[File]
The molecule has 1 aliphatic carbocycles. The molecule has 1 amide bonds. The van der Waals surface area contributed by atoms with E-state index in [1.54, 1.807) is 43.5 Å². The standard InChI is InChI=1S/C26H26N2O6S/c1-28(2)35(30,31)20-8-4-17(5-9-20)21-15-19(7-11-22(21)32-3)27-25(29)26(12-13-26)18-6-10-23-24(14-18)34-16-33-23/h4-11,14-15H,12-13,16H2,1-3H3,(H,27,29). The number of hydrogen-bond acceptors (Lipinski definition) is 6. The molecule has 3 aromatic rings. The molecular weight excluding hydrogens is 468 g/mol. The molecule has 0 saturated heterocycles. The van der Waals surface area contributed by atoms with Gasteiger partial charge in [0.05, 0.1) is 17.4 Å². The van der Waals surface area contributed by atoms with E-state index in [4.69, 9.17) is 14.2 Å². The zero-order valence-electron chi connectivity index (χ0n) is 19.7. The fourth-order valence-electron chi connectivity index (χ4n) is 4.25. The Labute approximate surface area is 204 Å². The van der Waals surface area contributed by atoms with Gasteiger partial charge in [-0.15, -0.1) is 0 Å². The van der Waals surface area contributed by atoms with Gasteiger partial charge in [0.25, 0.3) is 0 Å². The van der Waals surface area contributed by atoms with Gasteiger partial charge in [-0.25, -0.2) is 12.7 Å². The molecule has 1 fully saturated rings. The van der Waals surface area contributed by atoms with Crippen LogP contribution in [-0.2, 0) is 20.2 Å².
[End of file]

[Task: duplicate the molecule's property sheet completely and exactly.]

The molecule has 1 aliphatic carbocycles. The molecule has 1 amide bonds. The van der Waals surface area contributed by atoms with E-state index in [1.54, 1.807) is 43.5 Å². The standard InChI is InChI=1S/C26H26N2O6S/c1-28(2)35(30,31)20-8-4-17(5-9-20)21-15-19(7-11-22(21)32-3)27-25(29)26(12-13-26)18-6-10-23-24(14-18)34-16-33-23/h4-11,14-15H,12-13,16H2,1-3H3,(H,27,29). The number of hydrogen-bond acceptors (Lipinski definition) is 6. The molecule has 3 aromatic rings. The molecular weight excluding hydrogens is 468 g/mol. The molecule has 0 saturated heterocycles. The van der Waals surface area contributed by atoms with Gasteiger partial charge in [0.05, 0.1) is 17.4 Å². The van der Waals surface area contributed by atoms with E-state index in [4.69, 9.17) is 14.2 Å². The zero-order valence-electron chi connectivity index (χ0n) is 19.7. The fourth-order valence-electron chi connectivity index (χ4n) is 4.25. The Labute approximate surface area is 204 Å². The van der Waals surface area contributed by atoms with Gasteiger partial charge in [-0.15, -0.1) is 0 Å². The van der Waals surface area contributed by atoms with Gasteiger partial charge in [0.25, 0.3) is 0 Å². The van der Waals surface area contributed by atoms with Gasteiger partial charge in [-0.25, -0.2) is 12.7 Å². The molecule has 1 fully saturated rings. The van der Waals surface area contributed by atoms with Crippen LogP contribution in [-0.2, 0) is 20.2 Å².